- If mismatch, arrange for their exit. It will bless them and all the employees!
Habit – This may be the most difficult cycle of all. Why? Because it’s so lukewarm that no one gets it, even the person in it! There are no glaring hate behaviors, and of course, no passion either. Imagine a robot showing up to work. The person in the habit cycle walks in, does the same thing each day, and is not miserable or elated. Think flat line and you’ll have the picture. At first blush, they can even appear quite content. Their daily rut feels comfortable to them. So what’s the problem if they are happy and the company is profitable? The problem is lost opportunity and fun!
The “Habit” person doesn’t really care that the company could be more profitable. They don’t have their head stuck in the sand, but are just ambling down their rut rather than jumping out of it and achieving greatness. The consequence is lost opportunity — the company and all its employees miss the thrill of high performance and bigger profits. From an employee perspective, that means missing higher paychecks that ultimately bless entire families.
So now let me share with you a practical application in a real family. This petro family is in third generation ownership trying to make it to the 4th. As the number of active family members in the business increased, their solution to ego wars was to divide responsibilities by division.
One person ran the lubes, one ran retail, one ran trucking, one worked in the office (and was pretty much useless but tolerated according to the others). Oh, and of course, Mom and Dad still own 100% (which is why the useless one hasn’t been fired – where else would they be able to work and make a living?)
Each month they have a family board meeting. Now this can be good thing if there is functional communication (you guessed it – completely dysfunctional in this family). And, to complicate matters even more, one sibling runs an outside real estate company which everyone notices is making more money than the entire petroleum company!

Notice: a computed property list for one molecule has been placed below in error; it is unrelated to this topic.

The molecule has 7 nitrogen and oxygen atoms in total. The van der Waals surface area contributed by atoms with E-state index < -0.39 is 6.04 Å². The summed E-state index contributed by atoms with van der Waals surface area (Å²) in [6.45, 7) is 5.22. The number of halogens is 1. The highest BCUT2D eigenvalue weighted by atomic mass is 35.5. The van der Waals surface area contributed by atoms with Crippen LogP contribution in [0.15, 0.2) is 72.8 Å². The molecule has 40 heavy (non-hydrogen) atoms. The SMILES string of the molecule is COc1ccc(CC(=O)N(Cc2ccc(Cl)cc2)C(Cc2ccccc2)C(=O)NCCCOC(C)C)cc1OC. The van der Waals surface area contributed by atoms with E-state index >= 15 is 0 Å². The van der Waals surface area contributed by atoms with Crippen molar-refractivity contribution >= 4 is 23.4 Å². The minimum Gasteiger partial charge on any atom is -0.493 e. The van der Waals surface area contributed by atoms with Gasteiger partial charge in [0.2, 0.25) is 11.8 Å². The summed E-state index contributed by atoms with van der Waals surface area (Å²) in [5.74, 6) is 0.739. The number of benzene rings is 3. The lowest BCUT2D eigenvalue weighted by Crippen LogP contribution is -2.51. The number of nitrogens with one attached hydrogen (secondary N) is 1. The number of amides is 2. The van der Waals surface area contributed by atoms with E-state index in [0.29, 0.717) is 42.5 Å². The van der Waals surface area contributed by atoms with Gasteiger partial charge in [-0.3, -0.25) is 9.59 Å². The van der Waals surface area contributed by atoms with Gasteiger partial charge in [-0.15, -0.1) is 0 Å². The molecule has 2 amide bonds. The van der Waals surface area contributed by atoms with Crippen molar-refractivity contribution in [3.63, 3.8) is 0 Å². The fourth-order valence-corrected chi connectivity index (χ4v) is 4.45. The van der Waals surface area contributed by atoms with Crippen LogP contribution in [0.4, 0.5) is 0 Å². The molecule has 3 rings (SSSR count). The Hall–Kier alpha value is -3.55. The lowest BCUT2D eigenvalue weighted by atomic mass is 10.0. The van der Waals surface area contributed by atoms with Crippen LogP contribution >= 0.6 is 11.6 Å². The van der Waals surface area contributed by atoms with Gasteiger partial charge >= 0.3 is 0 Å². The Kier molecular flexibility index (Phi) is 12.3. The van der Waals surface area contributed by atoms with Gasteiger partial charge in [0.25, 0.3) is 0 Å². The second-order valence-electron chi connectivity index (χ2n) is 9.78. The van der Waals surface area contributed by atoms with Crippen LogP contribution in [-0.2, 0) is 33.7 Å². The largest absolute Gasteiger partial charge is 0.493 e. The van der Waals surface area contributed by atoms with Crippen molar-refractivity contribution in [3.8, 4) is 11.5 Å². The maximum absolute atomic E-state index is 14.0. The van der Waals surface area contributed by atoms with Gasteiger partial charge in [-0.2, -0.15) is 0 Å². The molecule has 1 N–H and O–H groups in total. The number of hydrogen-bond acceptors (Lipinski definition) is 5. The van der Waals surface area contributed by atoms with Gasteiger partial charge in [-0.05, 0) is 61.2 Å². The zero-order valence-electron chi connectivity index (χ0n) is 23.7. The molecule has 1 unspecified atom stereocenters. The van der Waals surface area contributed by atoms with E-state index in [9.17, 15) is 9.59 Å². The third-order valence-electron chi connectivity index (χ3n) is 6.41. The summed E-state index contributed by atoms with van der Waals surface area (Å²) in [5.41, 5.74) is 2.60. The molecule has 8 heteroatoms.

On a conference call, talk began to center on which divisions were profitable and which should be divested. Of course, no one agreed on the overhead allocation to their division and no one wanted their division and certainly not their own salary to go away. The lubes guy was in Love cycle, trucking guy in Habit, retail in Hate but not willing to part with the income, the incompetent office worker in Habit. I can’t evaluate the real estate guy as I haven’t met him and the family doesn’t say much about him, but my guess is he’s in “Visionary Leadership.” While I love to see all my clients in Visionary Servant Leadership, with this degree of infighting, the “servant” part may not be tops on his list!
So what was my solution? First, get them all on the same page via my webinar coaching program, a structured, methodical monthly series where the real strengths and weaknesses of a business surface. I knew this would force them to start working together toward common goals. Each session has homework –sampling techniques that usually take no more than 15-30 minutes to test and determine the degree of cash and profits currently missing in their various business sectors. At minimum, the family members would get a reality check that I know translates to increased profit. At best, they gain clarity, focus and lots more profit! (For more info on this specialized petro coaching program check out M-Power .)
What I really want you to understand as you read this is that being able to recognize the love, hate and habit phases and take appropriate action is critical to achieving peak profitability. Take a hard look first at yourself and then the people in your organization to detect and break any destructive cycles.